Although the New Co-operative Medical System (NCMS) was expected to operate in all rural Chinese counties by the end of 2008, county governments were given significant leeway in the design of the local programmes. As a result, fundamental characteristics of NCMS programmes vary dramatically between counties. Such heterogeneity in programme design may influence satisfaction with the NCMS in each county, and thus each programme's prospects for success. This article uses survey data collected by the authors to consider five distinct measures of success. We find that households respond favourably to making emigrants eligible for coverage and to lowering the spending threshold for reimbursement eligibility. However, households are less likely to have received reimbursement in counties that require referrals or limit treatment to approved hospitals. Finally, out-of-pocket expenditures associated with catastrophic health care may still be too high to facilitate treatment of the rural poor.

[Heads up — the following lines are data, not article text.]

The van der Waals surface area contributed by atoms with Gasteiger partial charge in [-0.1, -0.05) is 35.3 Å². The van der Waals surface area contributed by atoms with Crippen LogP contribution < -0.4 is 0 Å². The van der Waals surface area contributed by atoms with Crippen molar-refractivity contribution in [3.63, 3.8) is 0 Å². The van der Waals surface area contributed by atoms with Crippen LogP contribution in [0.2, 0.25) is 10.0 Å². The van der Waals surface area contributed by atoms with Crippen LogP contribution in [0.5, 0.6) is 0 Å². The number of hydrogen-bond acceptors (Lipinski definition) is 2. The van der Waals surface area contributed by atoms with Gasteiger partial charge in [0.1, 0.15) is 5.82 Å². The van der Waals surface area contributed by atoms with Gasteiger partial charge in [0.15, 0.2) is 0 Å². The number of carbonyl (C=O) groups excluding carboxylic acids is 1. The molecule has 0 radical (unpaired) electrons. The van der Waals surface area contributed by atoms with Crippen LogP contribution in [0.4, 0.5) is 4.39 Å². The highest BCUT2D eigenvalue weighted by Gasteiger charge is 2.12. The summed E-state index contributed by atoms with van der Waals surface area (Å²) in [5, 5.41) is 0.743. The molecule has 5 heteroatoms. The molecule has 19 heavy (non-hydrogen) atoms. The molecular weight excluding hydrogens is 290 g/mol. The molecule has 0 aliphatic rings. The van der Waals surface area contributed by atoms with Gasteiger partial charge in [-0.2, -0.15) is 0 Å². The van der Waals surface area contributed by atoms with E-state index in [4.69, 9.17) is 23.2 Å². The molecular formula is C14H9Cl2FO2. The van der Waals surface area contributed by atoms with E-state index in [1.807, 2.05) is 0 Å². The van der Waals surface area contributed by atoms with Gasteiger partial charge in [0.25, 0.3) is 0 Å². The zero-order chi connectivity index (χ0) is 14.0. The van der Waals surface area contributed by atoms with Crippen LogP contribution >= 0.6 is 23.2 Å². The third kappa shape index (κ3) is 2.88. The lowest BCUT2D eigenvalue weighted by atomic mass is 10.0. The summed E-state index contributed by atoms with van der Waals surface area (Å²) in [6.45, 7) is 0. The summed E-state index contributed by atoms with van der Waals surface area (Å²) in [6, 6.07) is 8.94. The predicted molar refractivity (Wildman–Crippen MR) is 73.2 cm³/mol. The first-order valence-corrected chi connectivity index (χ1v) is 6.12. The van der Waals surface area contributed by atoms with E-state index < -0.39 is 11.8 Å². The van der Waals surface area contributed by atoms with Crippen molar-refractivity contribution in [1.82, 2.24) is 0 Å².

Philip H. Brown is assistant professor of economics at Colby College. He holds a PhD from the University of Michigan and an MIIM from the School for International Training. His current research emphasizes the use of primary source data collected in rural China to understand how China's rapidly changing economic environment affects the behaviour of rural households.
Alan de Brauw is a research fellow in the poverty, health, and nutrition division at the International Food Policy Research Institute. His research primarily focuses on rural labour, the effects of migration on source communities, and programme evaluation.
Yang Du is a professor at the Institute of Population and Labor Economics, Chinese Academy of Social Sciences. His research primarily focuses on the Chinese labour market, migration and poverty issues in China.